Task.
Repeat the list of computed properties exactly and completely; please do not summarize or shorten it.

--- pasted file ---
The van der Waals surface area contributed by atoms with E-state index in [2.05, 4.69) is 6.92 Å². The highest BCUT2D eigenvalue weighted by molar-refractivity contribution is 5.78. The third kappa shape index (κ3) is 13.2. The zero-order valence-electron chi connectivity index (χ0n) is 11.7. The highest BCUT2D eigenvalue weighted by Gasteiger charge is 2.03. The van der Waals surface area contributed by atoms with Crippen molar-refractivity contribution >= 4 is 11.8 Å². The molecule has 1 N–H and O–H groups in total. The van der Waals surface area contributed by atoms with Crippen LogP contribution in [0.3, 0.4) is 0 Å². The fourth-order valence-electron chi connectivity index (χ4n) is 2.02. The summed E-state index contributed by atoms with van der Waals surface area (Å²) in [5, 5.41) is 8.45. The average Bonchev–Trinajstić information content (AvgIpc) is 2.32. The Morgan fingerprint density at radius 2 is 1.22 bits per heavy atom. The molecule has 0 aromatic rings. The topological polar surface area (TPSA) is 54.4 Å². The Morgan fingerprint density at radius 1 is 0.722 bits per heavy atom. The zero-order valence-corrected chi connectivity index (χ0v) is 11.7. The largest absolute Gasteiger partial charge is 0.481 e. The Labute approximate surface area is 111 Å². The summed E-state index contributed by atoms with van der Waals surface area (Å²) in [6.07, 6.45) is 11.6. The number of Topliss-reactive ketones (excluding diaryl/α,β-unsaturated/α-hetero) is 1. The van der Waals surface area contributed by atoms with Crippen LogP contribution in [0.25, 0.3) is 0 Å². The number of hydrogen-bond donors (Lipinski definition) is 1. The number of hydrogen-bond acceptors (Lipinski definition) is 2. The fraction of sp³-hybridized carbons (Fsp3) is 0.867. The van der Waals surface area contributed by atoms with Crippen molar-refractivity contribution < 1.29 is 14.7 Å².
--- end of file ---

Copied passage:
The van der Waals surface area contributed by atoms with E-state index in [2.05, 4.69) is 6.92 Å². The highest BCUT2D eigenvalue weighted by molar-refractivity contribution is 5.78. The third kappa shape index (κ3) is 13.2. The zero-order valence-electron chi connectivity index (χ0n) is 11.7. The highest BCUT2D eigenvalue weighted by Gasteiger charge is 2.03. The van der Waals surface area contributed by atoms with Crippen molar-refractivity contribution >= 4 is 11.8 Å². The molecule has 1 N–H and O–H groups in total. The van der Waals surface area contributed by atoms with Crippen LogP contribution in [0.3, 0.4) is 0 Å². The fourth-order valence-electron chi connectivity index (χ4n) is 2.02. The summed E-state index contributed by atoms with van der Waals surface area (Å²) in [5, 5.41) is 8.45. The average Bonchev–Trinajstić information content (AvgIpc) is 2.32. The Morgan fingerprint density at radius 2 is 1.22 bits per heavy atom. The molecule has 0 aromatic rings. The topological polar surface area (TPSA) is 54.4 Å². The Morgan fingerprint density at radius 1 is 0.722 bits per heavy atom. The zero-order valence-corrected chi connectivity index (χ0v) is 11.7. The largest absolute Gasteiger partial charge is 0.481 e. The Labute approximate surface area is 111 Å². The summed E-state index contributed by atoms with van der Waals surface area (Å²) in [6.07, 6.45) is 11.6. The number of Topliss-reactive ketones (excluding diaryl/α,β-unsaturated/α-hetero) is 1. The van der Waals surface area contributed by atoms with Crippen LogP contribution in [0.25, 0.3) is 0 Å². The number of hydrogen-bond donors (Lipinski definition) is 1. The number of hydrogen-bond acceptors (Lipinski definition) is 2. The fraction of sp³-hybridized carbons (Fsp3) is 0.867. The van der Waals surface area contributed by atoms with Crippen molar-refractivity contribution < 1.29 is 14.7 Å².